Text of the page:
People across the country watched live as police officers handcuffed three members of a CNN crew who were covering protests in Minneapolis. In the video, you can see reporter Omar Jimenez follow a police officer’s instructions as he narrates the unfolding event.
Watching police target the crew on live television prompted uneasiness in journalists nationwide. Being a journalist comes with certain risks — but now, a growing number of journalists have experienced attacks from police while covering ongoing protests for Black lives.
Protesters, prompted by the May killing of George Floyd in Minneapolis, are calling for racial justice and an end to police brutality in the United States. And police, responding with tear gas and weapons, have been targeting both demonstrators and clearly identified journalists. From Jimenez’s detention to photographers in Portland being shot with rubber bullets, the attacks are raising new alarms for journalists and watchdog groups that advocate for a free press.
Linda Tirado, a freelance photojournalist, lost vision in her left eye after police shot her with a foam bullet on the third day of protests in Minneapolis. It was the first night Minnesota Governor Tim Walz set an 8 p.m. curfew. And while reporters were exempt from the curfew, that didn’t stop police from targeting them.
Tirado is one of multiple people who have recently lost an eye after being shot by police. And she’s one of many members of the press who have been injured by officers, even while clearly labeling themselves as members of the news media.
“It was the first night that the government had said explicitly that the press were exempt from the curfew order,” said Tirado. “You should be able to know that law enforcement will obey the law.”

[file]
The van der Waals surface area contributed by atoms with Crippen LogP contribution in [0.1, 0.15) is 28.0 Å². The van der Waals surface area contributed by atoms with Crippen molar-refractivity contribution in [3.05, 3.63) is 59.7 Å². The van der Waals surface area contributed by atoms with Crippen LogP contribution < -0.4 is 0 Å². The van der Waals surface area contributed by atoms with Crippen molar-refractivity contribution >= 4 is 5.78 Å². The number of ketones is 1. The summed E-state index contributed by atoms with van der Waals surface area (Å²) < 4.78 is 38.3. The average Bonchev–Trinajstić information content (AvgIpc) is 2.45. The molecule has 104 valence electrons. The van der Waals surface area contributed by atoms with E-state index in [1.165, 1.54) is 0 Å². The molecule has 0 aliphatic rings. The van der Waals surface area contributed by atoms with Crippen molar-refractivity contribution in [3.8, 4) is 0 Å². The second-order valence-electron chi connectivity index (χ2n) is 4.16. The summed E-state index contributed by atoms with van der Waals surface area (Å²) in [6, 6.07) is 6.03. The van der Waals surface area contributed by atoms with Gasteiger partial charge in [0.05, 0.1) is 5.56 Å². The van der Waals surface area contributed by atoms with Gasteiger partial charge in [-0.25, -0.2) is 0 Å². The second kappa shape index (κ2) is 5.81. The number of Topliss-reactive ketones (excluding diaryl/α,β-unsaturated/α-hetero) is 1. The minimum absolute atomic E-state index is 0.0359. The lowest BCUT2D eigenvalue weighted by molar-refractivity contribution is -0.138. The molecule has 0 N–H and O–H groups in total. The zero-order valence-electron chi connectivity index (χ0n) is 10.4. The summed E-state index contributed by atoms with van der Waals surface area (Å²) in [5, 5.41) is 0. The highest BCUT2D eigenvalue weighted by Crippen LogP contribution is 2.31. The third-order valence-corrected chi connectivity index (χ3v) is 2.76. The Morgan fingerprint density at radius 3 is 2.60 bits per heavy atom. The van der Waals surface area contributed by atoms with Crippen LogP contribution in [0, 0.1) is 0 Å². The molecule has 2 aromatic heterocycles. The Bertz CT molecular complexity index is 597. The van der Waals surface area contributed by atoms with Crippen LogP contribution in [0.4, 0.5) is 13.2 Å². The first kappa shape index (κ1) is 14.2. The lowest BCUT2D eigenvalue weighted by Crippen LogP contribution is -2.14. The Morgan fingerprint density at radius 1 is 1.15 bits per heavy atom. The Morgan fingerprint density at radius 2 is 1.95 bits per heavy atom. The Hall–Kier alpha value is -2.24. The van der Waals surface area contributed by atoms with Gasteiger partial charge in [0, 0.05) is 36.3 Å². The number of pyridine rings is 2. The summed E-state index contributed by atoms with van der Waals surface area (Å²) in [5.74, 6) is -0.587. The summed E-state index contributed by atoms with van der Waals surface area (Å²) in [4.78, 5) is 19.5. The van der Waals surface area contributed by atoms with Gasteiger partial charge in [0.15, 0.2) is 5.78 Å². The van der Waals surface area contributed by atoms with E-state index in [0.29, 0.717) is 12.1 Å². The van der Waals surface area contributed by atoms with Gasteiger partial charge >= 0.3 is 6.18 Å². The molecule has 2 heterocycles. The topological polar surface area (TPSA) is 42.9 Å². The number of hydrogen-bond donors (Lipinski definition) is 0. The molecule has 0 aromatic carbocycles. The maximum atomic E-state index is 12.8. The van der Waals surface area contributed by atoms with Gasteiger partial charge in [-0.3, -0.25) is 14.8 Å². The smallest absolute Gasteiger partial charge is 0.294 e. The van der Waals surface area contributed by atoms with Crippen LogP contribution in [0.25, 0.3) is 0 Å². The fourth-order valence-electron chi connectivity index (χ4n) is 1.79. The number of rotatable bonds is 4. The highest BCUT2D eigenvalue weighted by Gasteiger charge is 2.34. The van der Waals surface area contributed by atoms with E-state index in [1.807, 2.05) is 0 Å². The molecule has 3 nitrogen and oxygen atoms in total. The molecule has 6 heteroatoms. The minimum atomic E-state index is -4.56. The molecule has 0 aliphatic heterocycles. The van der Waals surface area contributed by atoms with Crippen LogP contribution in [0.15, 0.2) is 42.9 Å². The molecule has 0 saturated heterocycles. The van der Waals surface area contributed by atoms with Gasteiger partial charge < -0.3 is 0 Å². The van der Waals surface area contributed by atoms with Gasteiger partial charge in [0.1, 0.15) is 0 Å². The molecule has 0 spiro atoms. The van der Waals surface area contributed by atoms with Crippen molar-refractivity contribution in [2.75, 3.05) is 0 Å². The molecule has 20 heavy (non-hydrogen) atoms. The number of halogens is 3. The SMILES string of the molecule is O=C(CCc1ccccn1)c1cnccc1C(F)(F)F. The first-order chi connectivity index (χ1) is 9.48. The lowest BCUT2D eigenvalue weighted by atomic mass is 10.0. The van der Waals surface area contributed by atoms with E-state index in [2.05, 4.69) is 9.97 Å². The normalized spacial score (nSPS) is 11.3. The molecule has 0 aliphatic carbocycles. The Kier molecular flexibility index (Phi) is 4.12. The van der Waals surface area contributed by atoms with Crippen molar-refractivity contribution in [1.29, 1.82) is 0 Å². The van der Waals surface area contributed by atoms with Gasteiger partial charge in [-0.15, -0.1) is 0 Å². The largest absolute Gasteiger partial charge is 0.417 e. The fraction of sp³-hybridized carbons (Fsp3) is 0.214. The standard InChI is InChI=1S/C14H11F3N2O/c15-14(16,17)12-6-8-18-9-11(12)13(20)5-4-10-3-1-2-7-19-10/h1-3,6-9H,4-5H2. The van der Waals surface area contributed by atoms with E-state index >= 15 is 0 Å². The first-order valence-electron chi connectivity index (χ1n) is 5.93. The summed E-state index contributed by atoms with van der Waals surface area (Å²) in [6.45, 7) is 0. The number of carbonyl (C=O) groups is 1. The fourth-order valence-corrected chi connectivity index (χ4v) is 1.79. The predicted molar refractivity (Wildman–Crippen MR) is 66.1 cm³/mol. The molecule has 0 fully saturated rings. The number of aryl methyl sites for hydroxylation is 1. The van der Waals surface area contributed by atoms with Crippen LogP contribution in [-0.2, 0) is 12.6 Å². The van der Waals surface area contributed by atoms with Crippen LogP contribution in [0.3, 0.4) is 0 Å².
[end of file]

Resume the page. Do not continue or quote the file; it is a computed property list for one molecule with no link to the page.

On the same day that Tirado was hurt in Minneapolis, Cerise Castle was hit by a rubber bullet while reporting for KCRW in Los Angeles. She also sprained her ankle while running from police.
“I followed my training,” said Castle. “I did everything that I was taught to do. And law enforcement, for whatever reason, was disregarding the rights of the press.”
She said she hopes her experience encourages police departments to change for the better.
Associated Press photographer Marcio Jose Sanchez was also shot with a rubber bullet while covering recent protests against police brutality in Portland. He was hit in the groin by police officers who, he believes, confused him with a protester while he was taking photographs in the middle of the street.
“I didn’t think I was going to recover from it,” said Sanchez, who attributed his ability to continue working to a rush of adrenaline. “But I was able to shake it off after a few minutes.”
Since late May, there have been more than 600 acts of violence against journalists during protests against police brutality, according to the U.S. Freedom Press Freedom Tracker.
In July, as part of a lawsuit, the American Civil Liberties Union Foundation of Oregon secured a restraining order to prevent federal agents “from dispersing, arresting, threatening to arrest, or targeting force against journalists or legal observers at protests.” When they continued to use force, the ACLU asked a federal court to hold agents in contempt.